Rival Consoles Shares the Personal Stories and Sketches Behind His New Erased Tapes Record ‘Articulation’

As loosely inspired by a graphic score from Györgi Ligeti

Rather than dive straight into the production side of his new Rival Consoles record Articulation (now available on Erased Tapes), Ryan Lee West sketched what he thought the songs might look like. (The album is actually named after the graphic score of a Györgi Ligeti piece.)

"I find electronic music is often battling to say something with integrity," he explains, "because technology and production can easily get in the way. I think the goal of a lot of electronic composers is to find a balance between the vision of the idea and the power of possibilities on the computer. With a pen and paper sketch you can compose and rethink ideas without technology getting in the way, so for me it acts as a very helpful tool to refresh the process."

To put his entire LP in perspective, we asked West to share all of his Articulation drawings alongside the personal stories behind each of its mesmerizing songs.... 
One of the earliest pieces I made for the record. The title is a direct reference to the behaviour of the main synth; I was trying to mimic playing a guitar string both softly and aggressively. I think part of me is often trying to mimic the physical world with synths. There is something mindful about observing things and making sense of them, and once you try to recreate something in a different medium it feels like there are new opportunities to explore.
For me, this title reflects the human obsession with progress — with newness — regardless of the consequences. With this piece, I wanted the melody to be disguised in the rhythm, so that it’s only just visible; I think there is something powerful in exploring that. The song has a kind of brutalism structure. I spent a long time drawing up ways I could make a structure that was repetitive but also had lots of changes.
I used this title because even though it appears to be ambient and without much melody, there are actually huge amounts of very tiny melodic fragments moving around the background, which were all performed live as tiny improvisations. I like the idea that music can be really melodic, but almost hidden; melody in the background is something that interests me because it is always at the front of music. But why? This piece also plays an important role in allowing the record to breathe, as the pieces that surround it are much denser.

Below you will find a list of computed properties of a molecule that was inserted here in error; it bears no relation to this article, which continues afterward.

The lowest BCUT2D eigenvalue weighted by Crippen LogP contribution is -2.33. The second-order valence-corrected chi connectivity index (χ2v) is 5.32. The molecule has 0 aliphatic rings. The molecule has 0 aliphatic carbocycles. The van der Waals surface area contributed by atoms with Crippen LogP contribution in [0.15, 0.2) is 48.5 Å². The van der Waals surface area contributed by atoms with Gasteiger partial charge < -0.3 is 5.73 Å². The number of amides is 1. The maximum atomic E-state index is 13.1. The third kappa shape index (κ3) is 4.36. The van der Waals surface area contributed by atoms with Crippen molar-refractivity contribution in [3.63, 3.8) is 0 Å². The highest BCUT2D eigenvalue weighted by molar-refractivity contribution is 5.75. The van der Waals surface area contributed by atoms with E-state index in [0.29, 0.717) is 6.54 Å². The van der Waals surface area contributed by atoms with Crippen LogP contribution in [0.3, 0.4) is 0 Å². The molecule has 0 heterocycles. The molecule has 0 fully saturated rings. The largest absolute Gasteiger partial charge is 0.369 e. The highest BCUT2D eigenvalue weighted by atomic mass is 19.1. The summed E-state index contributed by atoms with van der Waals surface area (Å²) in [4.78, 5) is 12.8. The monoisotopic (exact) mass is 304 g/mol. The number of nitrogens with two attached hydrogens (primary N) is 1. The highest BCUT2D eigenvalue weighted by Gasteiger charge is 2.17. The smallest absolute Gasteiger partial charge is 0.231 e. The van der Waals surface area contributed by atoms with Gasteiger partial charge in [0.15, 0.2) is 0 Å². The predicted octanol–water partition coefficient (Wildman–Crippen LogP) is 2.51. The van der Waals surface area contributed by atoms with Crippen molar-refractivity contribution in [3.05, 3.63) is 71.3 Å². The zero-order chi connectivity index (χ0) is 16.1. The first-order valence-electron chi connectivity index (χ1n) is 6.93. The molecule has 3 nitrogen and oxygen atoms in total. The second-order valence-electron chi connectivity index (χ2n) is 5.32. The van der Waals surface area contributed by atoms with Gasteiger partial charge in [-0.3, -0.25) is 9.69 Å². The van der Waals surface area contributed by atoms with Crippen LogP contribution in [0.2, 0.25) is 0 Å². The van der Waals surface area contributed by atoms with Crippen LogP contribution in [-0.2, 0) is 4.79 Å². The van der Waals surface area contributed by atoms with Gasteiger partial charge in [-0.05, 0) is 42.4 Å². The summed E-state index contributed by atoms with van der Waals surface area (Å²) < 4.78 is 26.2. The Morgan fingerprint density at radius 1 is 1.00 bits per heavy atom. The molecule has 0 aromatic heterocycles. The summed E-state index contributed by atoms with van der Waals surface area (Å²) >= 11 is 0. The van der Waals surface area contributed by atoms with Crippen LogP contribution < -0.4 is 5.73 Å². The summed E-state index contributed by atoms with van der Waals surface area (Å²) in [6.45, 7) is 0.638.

The title track is about articulation, and playfulness with shape and time. Its structure is very machine-like, but I was really interested in how melody and sense of story could develop out of this, and it became an exploration of mathematical structures — patterns and shapes having a conversation. I love that something on paper can appear rigid and calculated, but then take on new meaning based on the context that surrounds it, or how it changes over time.
This piece is about nostalgia. Music seems to trigger nostalgia for me a lot. I'm not sure how, but certain combinations of notes and tone evoke that for me. I am interested in contrasting ideas, so the sound of this piece is very soft and sometimes fragile, yet the rhythm of it is very machine-like and computerized (stable). I think there is also a sense of hope in the main theme — not a huge amount, but a hint.
This is a song I created late at night. I wanted to make something full of momentum and mood.

The bird song that appears at the beginning of the piece was actually a very late idea in the creating process. My studio is surrounded by a lot of trees and there is always bird song, which I love but normally don’t consider wanting to use in my music. However one day when I was working on the piece, I kept noticing that the birds were singing perfectly in tune with the song. So much so that it sounded like one of the little melodies that appears at the end of the song. I quickly recorded it on my phone and it just felt right in the music. I think it grounds the song and also plays with the idea that at the beginning of the piece is bird song, and at the end of the piece is a kind of electronic bird song.

The end is something I have been longing to make for a long time, which is the closest I have gotten to synths coming in and out of picture like choreography, the synths are having a conversation, and it’s very fluid. The mood of the piece to me is a kind of bittersweet blend of hope and nostalgia.